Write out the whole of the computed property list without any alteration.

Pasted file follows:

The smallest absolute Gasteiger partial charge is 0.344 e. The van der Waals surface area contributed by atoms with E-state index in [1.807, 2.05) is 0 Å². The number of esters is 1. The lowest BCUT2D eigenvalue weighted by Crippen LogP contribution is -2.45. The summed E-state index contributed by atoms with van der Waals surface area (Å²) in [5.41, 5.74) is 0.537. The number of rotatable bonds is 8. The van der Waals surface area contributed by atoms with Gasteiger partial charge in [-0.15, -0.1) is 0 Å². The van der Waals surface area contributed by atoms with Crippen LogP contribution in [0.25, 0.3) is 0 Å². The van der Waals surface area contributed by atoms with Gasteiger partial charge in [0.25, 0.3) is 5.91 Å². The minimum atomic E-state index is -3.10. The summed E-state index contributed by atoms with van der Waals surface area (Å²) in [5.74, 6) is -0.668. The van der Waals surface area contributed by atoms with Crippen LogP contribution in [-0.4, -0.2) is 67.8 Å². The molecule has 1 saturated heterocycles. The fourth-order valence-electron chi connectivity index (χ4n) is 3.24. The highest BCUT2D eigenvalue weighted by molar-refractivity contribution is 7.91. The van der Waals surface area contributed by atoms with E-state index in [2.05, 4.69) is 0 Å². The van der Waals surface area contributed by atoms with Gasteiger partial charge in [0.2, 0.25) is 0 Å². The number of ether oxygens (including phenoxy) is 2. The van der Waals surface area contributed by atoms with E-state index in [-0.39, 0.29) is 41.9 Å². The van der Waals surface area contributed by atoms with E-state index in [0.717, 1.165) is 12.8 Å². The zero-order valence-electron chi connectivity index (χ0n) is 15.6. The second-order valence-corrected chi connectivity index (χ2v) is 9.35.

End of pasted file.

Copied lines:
The smallest absolute Gasteiger partial charge is 0.344 e. The van der Waals surface area contributed by atoms with E-state index in [1.807, 2.05) is 0 Å². The number of esters is 1. The lowest BCUT2D eigenvalue weighted by Crippen LogP contribution is -2.45. The summed E-state index contributed by atoms with van der Waals surface area (Å²) in [5.41, 5.74) is 0.537. The number of rotatable bonds is 8. The van der Waals surface area contributed by atoms with Gasteiger partial charge in [-0.15, -0.1) is 0 Å². The van der Waals surface area contributed by atoms with Crippen LogP contribution in [0.25, 0.3) is 0 Å². The van der Waals surface area contributed by atoms with Gasteiger partial charge in [0.25, 0.3) is 5.91 Å². The minimum atomic E-state index is -3.10. The summed E-state index contributed by atoms with van der Waals surface area (Å²) in [5.74, 6) is -0.668. The van der Waals surface area contributed by atoms with Crippen LogP contribution in [-0.4, -0.2) is 67.8 Å². The molecule has 1 saturated heterocycles. The fourth-order valence-electron chi connectivity index (χ4n) is 3.24. The highest BCUT2D eigenvalue weighted by molar-refractivity contribution is 7.91. The van der Waals surface area contributed by atoms with E-state index in [2.05, 4.69) is 0 Å². The van der Waals surface area contributed by atoms with Gasteiger partial charge in [0.2, 0.25) is 0 Å². The number of ether oxygens (including phenoxy) is 2. The van der Waals surface area contributed by atoms with E-state index in [-0.39, 0.29) is 41.9 Å². The van der Waals surface area contributed by atoms with E-state index in [0.717, 1.165) is 12.8 Å². The zero-order valence-electron chi connectivity index (χ0n) is 15.6. The second-order valence-corrected chi connectivity index (χ2v) is 9.35.